A recovery in air travel and new deliveries of aircraft will increase the need for airports.
Los Angeles, CA (PRWEB) February 25, 2012
The US Airport Operations industry has benefited from the recovery of air transportation industries over the last five years. Investment in airports has increased; higher passenger numbers from 2007 to 2008 helped the industry reach revenue of $7.6 billion in 2008. Despite improving conditions in the four years prior, revenue took a significant hit during the recession. Airport operators experienced a decline of 14.4% in revenue in 2009 because of falling demand from major airlines and lower passenger numbers. During 2010, industry revenue grew 0.1%. IBISWorld industry analyst Nima Samadi says, “Even though travel demand rose, demand from airlines remained muted and port operators kept charges low.” The industry is expected to charge ahead in 2012 as revenue grows to $7.0 billion due to an increase in demand for air travel. Over the five years to 2012, IBISWorld estimates that revenue will fall at an annualized rate of 0.6%.
During 2009, the Airport Operations industry experienced a reversal of fortunes, with many of the gains made from 2007 to 2008 coming undone. Major airlines announced capacity cuts, most of which remained in force in 2010. Higher fuel costs and slowing demand initially were the main drivers behind this decision; however, the receding economy has taken over as the major driver for capacity reductions. The recovery from these setbacks occurred from mid-2011 onward. Demand for air travel has recovered strongly, while new aircraft deliveries have and will continue to increase the need for infrastructure developments, says Samadi. The number of industry establishments is expected to fall over the five years to 2012, and the number of employees will fall. This trend will be due to recession-related cuts.
The industry has a medium level of concentration. The four major players are The Port Authority of New York and New Jersey, BBA Aviation PLC, the City of Los Angeles and the Chicago Airport System. Concentration has remained relatively constant over the past five years, with operators continuing to struggle to gain larger market share. New players coming into the industry will be minimal, but airports are increasingly becoming larger to cater to the increasing demand for air travel. Some state-owned airports have already formed public-private partnership agreements and IBISWorld expects that this trend will increase in the future as operators seek additional capital to expand their operations. For more information, visit IBISWorld’s Airport Operations in the US industry page.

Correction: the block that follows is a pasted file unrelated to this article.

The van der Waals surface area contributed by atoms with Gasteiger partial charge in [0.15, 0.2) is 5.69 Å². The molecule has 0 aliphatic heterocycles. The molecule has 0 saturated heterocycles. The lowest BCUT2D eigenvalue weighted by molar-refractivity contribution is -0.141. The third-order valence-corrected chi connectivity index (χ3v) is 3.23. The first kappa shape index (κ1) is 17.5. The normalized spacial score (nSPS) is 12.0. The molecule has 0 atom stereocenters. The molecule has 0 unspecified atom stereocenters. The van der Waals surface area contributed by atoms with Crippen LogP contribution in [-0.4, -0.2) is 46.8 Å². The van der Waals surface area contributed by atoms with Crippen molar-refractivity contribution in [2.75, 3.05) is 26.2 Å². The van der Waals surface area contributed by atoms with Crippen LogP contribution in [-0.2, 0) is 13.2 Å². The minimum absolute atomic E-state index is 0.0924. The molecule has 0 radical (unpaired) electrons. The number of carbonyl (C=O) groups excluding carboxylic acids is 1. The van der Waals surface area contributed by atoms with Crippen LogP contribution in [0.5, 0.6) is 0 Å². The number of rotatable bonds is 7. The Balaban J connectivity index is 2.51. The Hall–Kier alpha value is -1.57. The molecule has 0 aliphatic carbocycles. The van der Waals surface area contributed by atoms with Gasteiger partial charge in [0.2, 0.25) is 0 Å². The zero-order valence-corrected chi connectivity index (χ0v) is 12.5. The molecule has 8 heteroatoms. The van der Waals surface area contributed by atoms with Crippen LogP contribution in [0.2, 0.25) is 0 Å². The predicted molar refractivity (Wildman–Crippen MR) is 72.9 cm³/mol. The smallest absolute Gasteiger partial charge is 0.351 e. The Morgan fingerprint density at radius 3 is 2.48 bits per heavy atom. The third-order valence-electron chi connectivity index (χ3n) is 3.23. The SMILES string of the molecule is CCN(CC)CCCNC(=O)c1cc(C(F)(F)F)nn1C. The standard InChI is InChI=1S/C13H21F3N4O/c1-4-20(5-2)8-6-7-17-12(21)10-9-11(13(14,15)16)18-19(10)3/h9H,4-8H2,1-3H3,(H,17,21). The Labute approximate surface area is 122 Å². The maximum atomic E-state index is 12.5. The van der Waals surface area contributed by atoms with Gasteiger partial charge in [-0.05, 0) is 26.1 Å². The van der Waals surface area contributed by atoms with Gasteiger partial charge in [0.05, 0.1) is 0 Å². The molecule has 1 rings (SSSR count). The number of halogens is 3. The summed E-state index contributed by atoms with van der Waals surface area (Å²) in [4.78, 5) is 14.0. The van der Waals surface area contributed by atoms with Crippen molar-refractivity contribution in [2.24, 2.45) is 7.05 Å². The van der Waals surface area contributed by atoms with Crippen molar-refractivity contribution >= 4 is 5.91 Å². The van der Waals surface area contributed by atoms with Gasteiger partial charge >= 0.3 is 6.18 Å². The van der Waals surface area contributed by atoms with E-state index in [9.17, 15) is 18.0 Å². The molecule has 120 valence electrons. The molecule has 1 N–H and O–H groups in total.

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IBISWorld industry Report Key Topics
The industry includes businesses that operate international, national or civil airports or public flying fields. It also includes operators that support airports (except special food-services contractors), offering aircraft refueling, aircraft parking, hangar space rental, air traffic control services, baggage handling services, cargo handling services and others. A fixed base operator (FBO) commonly provides these services.
Key External Drivers
Industry Life Cycle
Products & Markets
Products & Services
Globalization & Trade
Market Share Concentration
Key Success Factors
Cost Structure Benchmarks
Barriers to Entry
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